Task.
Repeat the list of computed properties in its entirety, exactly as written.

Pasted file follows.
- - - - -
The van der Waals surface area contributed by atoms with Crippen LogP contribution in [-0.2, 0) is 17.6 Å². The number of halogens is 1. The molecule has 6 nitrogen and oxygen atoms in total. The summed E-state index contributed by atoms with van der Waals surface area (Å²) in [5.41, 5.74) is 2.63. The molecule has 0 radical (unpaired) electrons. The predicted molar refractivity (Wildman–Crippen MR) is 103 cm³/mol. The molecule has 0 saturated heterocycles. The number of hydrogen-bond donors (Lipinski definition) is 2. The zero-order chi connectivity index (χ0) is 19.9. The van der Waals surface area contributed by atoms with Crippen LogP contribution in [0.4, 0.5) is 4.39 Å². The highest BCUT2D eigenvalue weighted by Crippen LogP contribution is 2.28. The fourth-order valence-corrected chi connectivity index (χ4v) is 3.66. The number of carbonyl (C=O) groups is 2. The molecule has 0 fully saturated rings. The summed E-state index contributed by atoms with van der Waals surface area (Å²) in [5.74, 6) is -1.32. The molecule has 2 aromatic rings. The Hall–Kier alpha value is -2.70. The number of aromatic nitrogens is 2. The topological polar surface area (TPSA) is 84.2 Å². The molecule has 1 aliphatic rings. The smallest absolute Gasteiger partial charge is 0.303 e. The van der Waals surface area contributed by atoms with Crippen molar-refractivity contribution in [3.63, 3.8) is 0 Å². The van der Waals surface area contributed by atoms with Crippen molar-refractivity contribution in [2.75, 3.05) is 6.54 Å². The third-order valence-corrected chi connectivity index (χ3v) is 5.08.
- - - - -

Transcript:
The van der Waals surface area contributed by atoms with Crippen LogP contribution in [-0.2, 0) is 17.6 Å². The number of halogens is 1. The molecule has 6 nitrogen and oxygen atoms in total. The summed E-state index contributed by atoms with van der Waals surface area (Å²) in [5.41, 5.74) is 2.63. The molecule has 0 radical (unpaired) electrons. The predicted molar refractivity (Wildman–Crippen MR) is 103 cm³/mol. The molecule has 0 saturated heterocycles. The number of hydrogen-bond donors (Lipinski definition) is 2. The zero-order chi connectivity index (χ0) is 19.9. The van der Waals surface area contributed by atoms with Crippen LogP contribution in [0.4, 0.5) is 4.39 Å². The highest BCUT2D eigenvalue weighted by Crippen LogP contribution is 2.28. The fourth-order valence-corrected chi connectivity index (χ4v) is 3.66. The number of carbonyl (C=O) groups is 2. The molecule has 0 fully saturated rings. The summed E-state index contributed by atoms with van der Waals surface area (Å²) in [5.74, 6) is -1.32. The molecule has 2 aromatic rings. The Hall–Kier alpha value is -2.70. The number of aromatic nitrogens is 2. The topological polar surface area (TPSA) is 84.2 Å². The molecule has 1 aliphatic rings. The smallest absolute Gasteiger partial charge is 0.303 e. The van der Waals surface area contributed by atoms with Crippen molar-refractivity contribution in [3.63, 3.8) is 0 Å². The van der Waals surface area contributed by atoms with Crippen molar-refractivity contribution in [2.75, 3.05) is 6.54 Å². The third-order valence-corrected chi connectivity index (χ3v) is 5.08.